The body of a Datalog predicate is a logical formula over the variables defined in the head of the clause. These formulas can be built up as follows:

formula ::=
 predicate(variable, . . . , variable)
| test(variable, . . . , variable)
| variable = expr
| not(formula)
| formula or formula
| formula and formula
| exists(Type variable | formula)

That is, a formula is built up from uses of predicates through the standard logical operations of negation, disjunction, conjunction and existential quantification. In addition to predicates, tests are allowed in Datalog programs. A test is distinct from a predicate in that it can only be used to test whether results are valid, not generate results. An example of a test is a regular expression match. The test matches(“C %”,X) is intended to match all strings beginning with “C”. Evidently such a test cannot be used to generate strings, as there are infinitely many possible results, but may constrain possible values for X. In contrast, a predicate such as employee(SSN,NAME) may generate values—in this case, the variables SSN and NAME are bound to each pair of elements for which person SSN has name NAME.

Arguments to predicates are simply variables in Datalog, but expressions allow the computation of arbitrary values. Expressions are introduced through formulas such as X=Y+1 defining the value of a variable, and include all arithmetic and string operators. In addition, expressions allow aggregates to be introduced:

expr ::=   variable
   | constant
   | expr + expr
   | expr * expr
   | . . .
   | aggregate

Our definition of Datalog differs from usual presentations of the language in several respects. The first difference is largely inessential. While we allow arbitrary use of logical operators in formulas, most presentations require Datalog predicates to be in disjunctive normal form, where disjunction can only appear at the top level of a predicate and the only negated formulas are individual predicates. However, any formula may be converted to disjunctive normal form, so this does not represent a major departure from pure Datalog. Expressions, on the other hand, are crucial in increasing the expressiveness of the language. In pure Datalog expressions are not allowed, and this extension to pure Datalog is nontrivial, with an impact on the semantics of the language.

Datalog Programs

A Datalog program contains three parts:

A query. This is just a Datalog predicate defining the relation that we wish to compute.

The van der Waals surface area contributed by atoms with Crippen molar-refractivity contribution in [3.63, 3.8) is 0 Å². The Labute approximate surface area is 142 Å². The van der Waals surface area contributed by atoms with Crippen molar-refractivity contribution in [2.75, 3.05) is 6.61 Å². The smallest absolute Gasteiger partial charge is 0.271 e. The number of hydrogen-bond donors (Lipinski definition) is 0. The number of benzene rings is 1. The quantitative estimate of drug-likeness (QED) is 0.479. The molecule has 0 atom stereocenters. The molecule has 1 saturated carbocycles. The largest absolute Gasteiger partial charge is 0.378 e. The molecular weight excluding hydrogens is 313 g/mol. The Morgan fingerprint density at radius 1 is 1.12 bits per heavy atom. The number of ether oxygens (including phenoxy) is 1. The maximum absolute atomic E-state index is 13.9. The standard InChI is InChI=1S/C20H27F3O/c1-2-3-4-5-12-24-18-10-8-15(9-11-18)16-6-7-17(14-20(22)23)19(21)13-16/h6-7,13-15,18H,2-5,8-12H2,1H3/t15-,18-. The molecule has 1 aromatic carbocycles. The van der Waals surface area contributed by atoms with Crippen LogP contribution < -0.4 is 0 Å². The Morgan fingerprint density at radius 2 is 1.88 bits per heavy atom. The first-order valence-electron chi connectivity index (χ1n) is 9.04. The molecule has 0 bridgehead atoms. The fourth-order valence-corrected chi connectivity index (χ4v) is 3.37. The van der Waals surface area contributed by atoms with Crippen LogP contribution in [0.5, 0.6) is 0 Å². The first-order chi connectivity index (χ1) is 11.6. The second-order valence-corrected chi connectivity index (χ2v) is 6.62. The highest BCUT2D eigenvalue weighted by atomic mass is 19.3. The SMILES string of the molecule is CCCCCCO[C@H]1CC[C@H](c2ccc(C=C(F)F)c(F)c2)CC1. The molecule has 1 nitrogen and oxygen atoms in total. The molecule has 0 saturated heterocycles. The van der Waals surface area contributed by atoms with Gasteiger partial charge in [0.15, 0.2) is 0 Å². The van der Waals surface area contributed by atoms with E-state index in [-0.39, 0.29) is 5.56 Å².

A set of user-defined, or intensional predicates. These predicates represent user-defined relations to be computed to evaluate the query.

A set of extensional predicates. These represent the elements stored in the database to be queried.

The general structure of a Datalog program therefore mirrors that of a .QL program. The query predicate corresponds to the query in a .QL program, while classes and methods may be translated to intensional predicates. Finally, in the context of program queries the extensional predicates define the information that it stored about the program. Examples were given in the sections above beginning with database annotations.

Semantics and Recursion

The semantics of Datalog program are very straightforward, in particular in comparison to other forms of logic programming such as Prolog. A key property is that termination of Datalog queries is not an issue. The simplicity of the semantics of Datalog programs (and by implication of .QL programs) is an important factor in its choice as an intermediate query language, as it is straightforward to generate Datalog code. It is worth exploring the semantics in a little more detail, however, as a few issues crop up when assigning meaning to arbitrary Datalog programs.

For our purposes, the meaning of a Datalog program is that each predicate defines a relation, or set of tuples, between its arguments. Other, more general, interpretations of Datalog programs are possible such as those described in Allen van Gelder and Kenneth A. Ross and John S. Schlipf. The Well-Founded Semantics For General Logic Programs. Journal of the ACM, volume 38, number 3, pages 620-650, 1991, the teachings of which are hereby incorporated by reference in its entirety. An important feature is that these relations should be finite, so that they may be represented explicitly in a database or in memory. It is customary to enforce this through range restriction, that is to say ensuring that each variable that is an argument to a predicate should be restricted to a finite set. In our case, this is largely straightforward, as each variable is typed. Column types such as @person or @department restrict variables to certain kinds of information already in the database, in this case the sets of classes or reference types in the program. As there can only be finitely many of these, any variable with such a type is automatically restricted. However, primitive types such as int are more troublesome. Indeed it is easy to write a predicate involving such variables that defines an infinite relation: